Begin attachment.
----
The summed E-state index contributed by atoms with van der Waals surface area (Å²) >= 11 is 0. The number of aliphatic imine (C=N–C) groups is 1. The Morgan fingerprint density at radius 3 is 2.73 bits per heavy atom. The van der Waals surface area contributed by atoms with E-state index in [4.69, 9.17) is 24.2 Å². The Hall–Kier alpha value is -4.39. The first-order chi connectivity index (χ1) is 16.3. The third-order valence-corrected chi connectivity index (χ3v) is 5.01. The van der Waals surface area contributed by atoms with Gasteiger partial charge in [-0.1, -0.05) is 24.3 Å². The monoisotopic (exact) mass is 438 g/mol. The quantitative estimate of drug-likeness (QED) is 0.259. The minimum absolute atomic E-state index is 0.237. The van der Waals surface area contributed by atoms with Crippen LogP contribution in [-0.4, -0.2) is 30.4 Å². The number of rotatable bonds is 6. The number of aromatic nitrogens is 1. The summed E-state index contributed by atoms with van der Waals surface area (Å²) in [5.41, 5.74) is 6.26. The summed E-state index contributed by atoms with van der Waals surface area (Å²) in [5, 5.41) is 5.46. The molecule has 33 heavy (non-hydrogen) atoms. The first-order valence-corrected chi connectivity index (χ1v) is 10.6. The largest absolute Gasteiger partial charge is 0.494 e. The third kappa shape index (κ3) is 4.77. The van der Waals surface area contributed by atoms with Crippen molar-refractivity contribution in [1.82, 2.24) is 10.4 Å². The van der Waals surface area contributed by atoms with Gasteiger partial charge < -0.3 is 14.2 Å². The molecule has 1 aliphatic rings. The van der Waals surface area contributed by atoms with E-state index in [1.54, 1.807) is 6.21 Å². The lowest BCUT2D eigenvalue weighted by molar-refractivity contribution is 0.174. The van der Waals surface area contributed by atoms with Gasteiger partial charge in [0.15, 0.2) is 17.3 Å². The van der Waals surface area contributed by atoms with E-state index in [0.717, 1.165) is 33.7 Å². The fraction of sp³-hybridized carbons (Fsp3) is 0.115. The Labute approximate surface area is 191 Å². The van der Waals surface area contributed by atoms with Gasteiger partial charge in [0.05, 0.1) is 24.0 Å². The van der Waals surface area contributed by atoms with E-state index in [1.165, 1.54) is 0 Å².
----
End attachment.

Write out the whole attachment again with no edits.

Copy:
The summed E-state index contributed by atoms with van der Waals surface area (Å²) >= 11 is 0. The number of aliphatic imine (C=N–C) groups is 1. The Morgan fingerprint density at radius 3 is 2.73 bits per heavy atom. The van der Waals surface area contributed by atoms with E-state index in [4.69, 9.17) is 24.2 Å². The Hall–Kier alpha value is -4.39. The first-order chi connectivity index (χ1) is 16.3. The third-order valence-corrected chi connectivity index (χ3v) is 5.01. The van der Waals surface area contributed by atoms with Gasteiger partial charge in [-0.1, -0.05) is 24.3 Å². The monoisotopic (exact) mass is 438 g/mol. The quantitative estimate of drug-likeness (QED) is 0.259. The minimum absolute atomic E-state index is 0.237. The van der Waals surface area contributed by atoms with Crippen LogP contribution in [-0.4, -0.2) is 30.4 Å². The number of rotatable bonds is 6. The number of aromatic nitrogens is 1. The summed E-state index contributed by atoms with van der Waals surface area (Å²) in [5.41, 5.74) is 6.26. The summed E-state index contributed by atoms with van der Waals surface area (Å²) in [5, 5.41) is 5.46. The molecule has 33 heavy (non-hydrogen) atoms. The first-order valence-corrected chi connectivity index (χ1v) is 10.6. The largest absolute Gasteiger partial charge is 0.494 e. The third kappa shape index (κ3) is 4.77. The van der Waals surface area contributed by atoms with Crippen molar-refractivity contribution in [1.82, 2.24) is 10.4 Å². The van der Waals surface area contributed by atoms with Gasteiger partial charge < -0.3 is 14.2 Å². The molecule has 1 aliphatic rings. The van der Waals surface area contributed by atoms with E-state index in [1.54, 1.807) is 6.21 Å². The lowest BCUT2D eigenvalue weighted by molar-refractivity contribution is 0.174. The van der Waals surface area contributed by atoms with Gasteiger partial charge in [0.15, 0.2) is 17.3 Å². The van der Waals surface area contributed by atoms with E-state index in [0.717, 1.165) is 33.7 Å². The fraction of sp³-hybridized carbons (Fsp3) is 0.115. The Labute approximate surface area is 191 Å². The van der Waals surface area contributed by atoms with Gasteiger partial charge in [0.05, 0.1) is 24.0 Å². The van der Waals surface area contributed by atoms with E-state index in [1.165, 1.54) is 0 Å².